Materials and Methods

The project was submitted to the Bioethics Committee of Universidad Autónoma de Manizales. The suggested changes in biosafety protocols, management, and final disposal of residues were made, and the approval for the project by the Bioethics Committee was obtained by Act Number 44 of May 13, 2015.

For this experimental study, a total of 40 self-drilling conical, titanium alloy MSI (Royal Brand – GAC International) were used. CPP was performed with a Satelec-Acteon Piezotome 1® with TKW1 insert or piezo tip [Figure 1].

Figure 1: Miniscrew implants (a) and TKW1 piezotome tip dimensions (b)

A confidence level of 95%, P = 0.05, the statistical power of 85%, standard deviation of 3.3 Ncm, and an expected difference of 3.3 Ncm were used, determined according to Meursinge et al. study in 2012.[17]

Bone sample inclusion criteria

Bovine tibias from the same animal, freshly slaughtered, intact, and clean [Figure 2]. Bovine tibias with obvious morphological alterations or belonging to two different animals were excluded from the study.

Figure 2: (a) Proximal epiphysis of bovine tibia. (b) Miniscrew implants insertion. (c) Miniscrew implants in final position

The 40 self-drilling MSI used were divided into two groups: the experimental group comprising 20 mini-implants inserted into piezo-punctured sites and the control group that included 20 mini-implants inserted into the intact bone.

The day of the field test, two bovine proximal tibia epiphysis with articular cartilage was obtained from the same freshly slaughtered animal, which was stored in a polystyrene refrigerator with coolant bags at −7°C, properly sealed and labeled. Once transported to a dental laboratory, the worktable was disinfected with 80% ethyl alcohol spray and covered with plastic wrapping, which was also disinfected.

Sites for experimental group MSI insertion of were marked and numbered with blue ink. At approximately 1 cm of each blue mark, a red mark was added, corresponding to control group MSI insertion sites. The minimum distance between insertion sites was 1 cm. Cartilage thickness was measured in both groups with periodontal probe (1.5 mm average). Cortical thickness in the areas perforated was assessed using tomographic images, establishing a mean breadth of approximately 3 mm. 20 perforations were performed with TKW1 insert, each 4 mm deep, with approximately 2.5 mm penetration into the cortical bone tissue [Figure 3].

Figure 3: Morphological description of cortical piezo-puncture with piezotome insert (a and b). Subsequent insertion of miniscrew implants (c and d)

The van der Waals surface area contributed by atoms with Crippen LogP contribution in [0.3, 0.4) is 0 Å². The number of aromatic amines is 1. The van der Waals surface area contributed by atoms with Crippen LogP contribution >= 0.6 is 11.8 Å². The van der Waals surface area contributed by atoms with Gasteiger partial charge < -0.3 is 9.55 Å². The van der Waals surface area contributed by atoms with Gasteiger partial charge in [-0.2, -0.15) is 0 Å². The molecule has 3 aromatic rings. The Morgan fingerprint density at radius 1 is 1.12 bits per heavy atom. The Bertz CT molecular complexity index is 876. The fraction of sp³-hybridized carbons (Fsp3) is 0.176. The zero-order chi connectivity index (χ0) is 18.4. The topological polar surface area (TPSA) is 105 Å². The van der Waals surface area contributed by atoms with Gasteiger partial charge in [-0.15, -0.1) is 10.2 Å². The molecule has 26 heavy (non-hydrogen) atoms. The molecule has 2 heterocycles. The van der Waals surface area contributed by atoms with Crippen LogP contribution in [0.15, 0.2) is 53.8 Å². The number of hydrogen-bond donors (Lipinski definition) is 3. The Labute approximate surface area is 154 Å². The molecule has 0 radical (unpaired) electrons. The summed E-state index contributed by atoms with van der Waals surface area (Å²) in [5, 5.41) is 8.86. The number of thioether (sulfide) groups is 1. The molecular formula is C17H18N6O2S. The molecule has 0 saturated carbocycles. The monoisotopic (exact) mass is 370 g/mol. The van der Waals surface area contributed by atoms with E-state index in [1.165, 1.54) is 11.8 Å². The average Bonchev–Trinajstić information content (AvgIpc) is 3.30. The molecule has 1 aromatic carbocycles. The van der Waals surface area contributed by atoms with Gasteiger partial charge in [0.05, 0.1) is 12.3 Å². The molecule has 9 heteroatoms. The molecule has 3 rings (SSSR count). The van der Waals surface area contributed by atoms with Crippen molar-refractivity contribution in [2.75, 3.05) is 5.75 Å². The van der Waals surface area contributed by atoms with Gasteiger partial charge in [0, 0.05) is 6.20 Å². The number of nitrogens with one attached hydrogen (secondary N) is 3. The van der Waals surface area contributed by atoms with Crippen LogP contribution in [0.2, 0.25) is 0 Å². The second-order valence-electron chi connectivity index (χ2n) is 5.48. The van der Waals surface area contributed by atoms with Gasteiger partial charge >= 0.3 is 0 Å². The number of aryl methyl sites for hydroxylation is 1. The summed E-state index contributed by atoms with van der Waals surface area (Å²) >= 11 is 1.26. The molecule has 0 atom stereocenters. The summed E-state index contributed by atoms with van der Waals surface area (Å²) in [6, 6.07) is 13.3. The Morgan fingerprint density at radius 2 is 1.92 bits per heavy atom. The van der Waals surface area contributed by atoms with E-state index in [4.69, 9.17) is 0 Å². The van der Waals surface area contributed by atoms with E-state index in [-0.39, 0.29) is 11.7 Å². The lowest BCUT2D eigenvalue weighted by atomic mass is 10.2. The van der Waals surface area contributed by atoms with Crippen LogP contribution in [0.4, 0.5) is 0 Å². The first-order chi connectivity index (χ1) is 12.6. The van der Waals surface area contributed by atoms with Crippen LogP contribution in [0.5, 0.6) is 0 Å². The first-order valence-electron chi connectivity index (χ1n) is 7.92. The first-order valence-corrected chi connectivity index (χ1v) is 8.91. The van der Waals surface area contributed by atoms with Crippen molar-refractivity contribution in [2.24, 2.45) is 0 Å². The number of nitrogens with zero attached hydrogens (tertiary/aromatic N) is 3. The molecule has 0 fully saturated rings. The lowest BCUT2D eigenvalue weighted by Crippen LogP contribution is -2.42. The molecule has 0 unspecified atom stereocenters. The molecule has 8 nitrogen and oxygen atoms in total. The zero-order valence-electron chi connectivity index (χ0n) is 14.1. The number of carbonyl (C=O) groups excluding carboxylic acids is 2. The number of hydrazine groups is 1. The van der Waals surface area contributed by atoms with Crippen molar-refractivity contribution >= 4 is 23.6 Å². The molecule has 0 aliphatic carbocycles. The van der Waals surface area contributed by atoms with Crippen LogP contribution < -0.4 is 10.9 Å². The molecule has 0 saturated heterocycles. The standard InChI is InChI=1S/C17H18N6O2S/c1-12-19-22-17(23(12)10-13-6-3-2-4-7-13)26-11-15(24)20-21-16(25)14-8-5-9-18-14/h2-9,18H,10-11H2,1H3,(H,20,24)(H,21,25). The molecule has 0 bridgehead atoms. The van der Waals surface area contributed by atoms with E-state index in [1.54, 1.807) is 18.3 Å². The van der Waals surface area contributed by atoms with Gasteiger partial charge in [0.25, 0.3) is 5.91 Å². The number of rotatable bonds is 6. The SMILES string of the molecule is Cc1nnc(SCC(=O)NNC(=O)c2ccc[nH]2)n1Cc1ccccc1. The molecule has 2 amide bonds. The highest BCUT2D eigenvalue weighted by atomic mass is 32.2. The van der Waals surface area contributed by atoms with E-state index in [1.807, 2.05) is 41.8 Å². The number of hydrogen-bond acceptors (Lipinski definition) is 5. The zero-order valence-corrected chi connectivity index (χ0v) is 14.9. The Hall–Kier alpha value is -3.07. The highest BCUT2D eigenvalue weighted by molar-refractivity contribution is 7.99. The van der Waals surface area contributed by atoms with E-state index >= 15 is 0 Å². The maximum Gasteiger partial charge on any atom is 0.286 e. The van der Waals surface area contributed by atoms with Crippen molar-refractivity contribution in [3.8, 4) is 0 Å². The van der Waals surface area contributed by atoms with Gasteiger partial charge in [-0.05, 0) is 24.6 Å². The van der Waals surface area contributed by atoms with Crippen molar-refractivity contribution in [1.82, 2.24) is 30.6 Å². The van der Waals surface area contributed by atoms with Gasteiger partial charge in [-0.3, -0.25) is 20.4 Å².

The 20 MSI of the control group were inserted and removed in designated intact bone sites. MIT and MRT were measured using a digital torque meter (DTM PCE-TM 80, PCE Holding, GmbH). In addition, MAL value was registered using a digital gram scale (Constant®) on top of which the bone specimen was placed during MSI insertion. Identical procedure was repeated with the experimental group [Figure 4].

Figure 4: Digital torque meter PCE-TM 80

The data of each group were recorded in a digital format and photographs of the process of insertion and removal of all mini-implants were taken. The residues were discarded in a red bag. Final disposition was undertaken according to the toxic waste management protocol, with input from the collection company RH, which was finally responsible for its incineration.

For statistical analysis, samples were assigned to two groups: experimental and control using a database editor, before being transferred to IBM SPSS® version 21 software package (IBM Corp., Armonk, NY). Descriptive statistics for each variable were performed; Shapiro–Wilk normality test and Levene homoscedasticity test were completed to determine whether comparative parametric or nonparametric tests were applied. Student’s t-test, U-test Mann–Whitney test, and Pearson and Spearman coefficient correlation were applied. All statistical tests were performed with 95% significance and 0.05 α.

Linear regression models were conducted to establish the association between MIT and MRT and between MIT and MAL, the adjusting of data significance for each model was validated by analysis of variance, the determination coefficient (R2), and residues analysis (Durbin–Watson).


Descriptive statistics are observed in Table 1. MIT, MRT, and MAL average in the experimental group were lower than those observed in the control group.

Table 1: Maximum insertion torque, maximum removal torque, and maximum axial load values (experimental group and control group)
Variable Average CI SE SD
MIT experimental group 12.8 Ncm 10.8-14.8 0.97 4.3
MIT control group 20.2 Ncm 18-22.4 1.05 4.7
MRT experimental group 13.7 Ncm 11.5-15.8 1.02 4.5
MRT control group 22.3 Ncm 19.8-24.7 1.16 5.1
MAL experimental group 2247.4 gF 1828.08-2666.7 200.3 895.9
MAL control group 4688.7 gF 4538.85-4838.5 71.60 320.1

MIT – Maximum insertion torque; MRT – Maximum removal torque; MAL – Maximum axial load; CI – Confidence interval; SE – Standard deviation; SD – Standard deviation

Normality test of Shapiro–Wilk and homoscedasticity Levene test was performed for each variable, which indicated that MIT and MRT are parametric variables, while MAL is nonparametric. This implied that to establish differences between groups, Student’s t test would be used for MIT and MRT and U Mann–Whitney for MAL [Table 2].

Table 2: Statistical difference of maximum insertion torque, maximum removal torque, and maximum axial load between groups (with and without cortical piezo-puncture)
Variable Test P
MIT Student’s t test (t=5.15) <0.001*
MRT Student’s t test (t=5.56) <0.001*
MAL U Mann–Whitney (Z=5.19) <0.001*

MIT – Maximum insertion torque; MRT – Maximum removal torque; MAL – Maximum axial load

Statistically significant differences between MIT, MRT, and MAL between experimental and control group (P < 0.001) were found.

The effect of experimental or control group over MIT, MRT, and MAL variables was assessed with a simple linear regression for each variable. The result for the three cases was a directly proportional relation, statistically significant, where the MSI inserted with previous CPP obtained lower values for the three variables [Figures 5-7].

Figure 5: Simple linear regression of maximum insertion torque in control and experimental groups
Figure 6: Simple linear regression of maximum removal torque in control and experimental groups
Figure 7: Simple linear regression of maximum axial load in control and experimental groups